I want to consider a process active as long as it is making syscalls.

  • Peter_Viscarola_(OSR)Peter_Viscarola_(OSR) Administrator Posts: 7,265

    Hmmmm... "active" != "actively being used by a user" (consider all the various services/daemons in a system) and "active as long as it is making syscalls" surely means "actively making new syscalls" ... Given that ZwWaitForSingleObject on an unsignalled dispatcher object leaves a process "actively making a syscall"... So, why not just look at changes in use in CPU time or something? Periodically look at all the processes that are running and see if CurrentCPUTime != LastSeenCPUTime?

    Peter

    Peter Viscarola
    OSR
    @OSRDrivers

  • Tim_RobertsTim_Roberts Member - All Emails Posts: 13,004
    via Email
    ramchandra24 wrote:
    > I want to consider a process active as long as it is making syscalls.

    I find that a very odd definition.  Let me posit some scenarios to get
    you to think about what you're asking.

    Let's say I have 4 processes:

    * I have Word in the foreground, making changes
    * I have Excel in the background
    * I have a compute-bound task in the background
    * I have started a big robocopy to a USB drive

    So, which of these are "active" for your purpose?  #1 has the input
    focus, but it's not using much CPU time.  It spends most of its time
    waiting for keyboard and mouse messages.  #2 is running, but blocked
    waiting for input messages.  #3 is actively consuming CPU time, but not
    making syscalls.  #4 is actively making I/O requests, but does not have
    input focus.

    So, what statistics are you trying to gather?

    Tim Roberts, [email protected]
    Providenza & Boekelheide, Inc.

  • ramchandra24ramchandra24 Member Posts: 11

    I was under the impression that we cannot acquire CPU access times of processes. So, the idea was to capture whenever processes make I/O calls. In the above scenario, I would want to record the times when Word gets user-input, and the robocopy I/O timestamps.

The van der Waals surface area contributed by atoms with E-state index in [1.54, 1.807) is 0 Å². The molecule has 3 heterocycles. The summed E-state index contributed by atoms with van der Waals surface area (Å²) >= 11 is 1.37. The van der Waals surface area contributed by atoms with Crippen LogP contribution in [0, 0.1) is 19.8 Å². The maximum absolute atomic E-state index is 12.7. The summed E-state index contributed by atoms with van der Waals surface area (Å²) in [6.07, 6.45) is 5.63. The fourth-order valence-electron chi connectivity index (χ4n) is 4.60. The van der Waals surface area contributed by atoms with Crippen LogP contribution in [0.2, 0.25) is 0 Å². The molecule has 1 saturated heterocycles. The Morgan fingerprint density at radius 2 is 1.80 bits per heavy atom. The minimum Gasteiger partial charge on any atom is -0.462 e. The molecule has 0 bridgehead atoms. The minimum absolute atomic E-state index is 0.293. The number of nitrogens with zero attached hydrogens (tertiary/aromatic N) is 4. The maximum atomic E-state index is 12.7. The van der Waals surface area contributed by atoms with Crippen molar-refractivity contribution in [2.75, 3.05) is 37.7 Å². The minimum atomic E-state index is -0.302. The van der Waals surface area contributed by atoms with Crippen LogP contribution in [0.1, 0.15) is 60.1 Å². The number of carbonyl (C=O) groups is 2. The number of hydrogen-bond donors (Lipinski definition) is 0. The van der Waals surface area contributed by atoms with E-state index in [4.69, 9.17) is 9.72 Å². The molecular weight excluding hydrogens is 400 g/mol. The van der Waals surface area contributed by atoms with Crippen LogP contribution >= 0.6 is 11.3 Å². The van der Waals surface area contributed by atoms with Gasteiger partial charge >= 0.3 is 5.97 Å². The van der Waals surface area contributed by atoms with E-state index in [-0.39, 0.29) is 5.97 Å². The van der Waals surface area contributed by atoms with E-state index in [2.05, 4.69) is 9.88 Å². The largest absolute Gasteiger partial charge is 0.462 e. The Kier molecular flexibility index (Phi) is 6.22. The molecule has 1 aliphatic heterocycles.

Do we have access to CPU times of a process?

  • Peter_Viscarola_(OSR)Peter_Viscarola_(OSR) Administrator Posts: 7,265

    I was under the impression that we cannot acquire CPU access times of processes

    Well, it's gotta be possible, right? I mean... you've seen Task Manager.

    How about GetProcessTimes?

    would want to record the times when Word gets user-input, and the robocopy I/O timestamps

    I'm sorry... I don't even understand what that means.

    Peter

    Peter Viscarola
    OSR
    @OSRDrivers

  • anton_bassovanton_bassov Member Posts: 5,010

    In the above scenario, I would want to record the times when Word gets user-input,

    As I told you already, this part should be done in the userland. For example, SetWindowsHookEx() has been designed exactly
    for this purpose - it allows you to trace all window messages that the windows of your target process (in this particular case,
    of MSFT Word) receive. Therefore, you will be in a position to trace all kbd and mouse activity, as well as the precise timing of these events....

    and the robocopy I/O timestamps.

    ....and this one with FS filter driver.

    Anton Bassov

Sign In or Register to comment.

Howdy, Stranger!

It looks like you're new here. If you want to get involved, click one of these buttons!

Upcoming OSR Seminars
Developing Minifilters 29 July 2019 OSR Seminar Space
Writing WDF Drivers 23 Sept 2019 OSR Seminar Space
Kernel Debugging 21 Oct 2019 OSR Seminar Space
Internals & Software Drivers 18 Nov 2019 Dulles, VA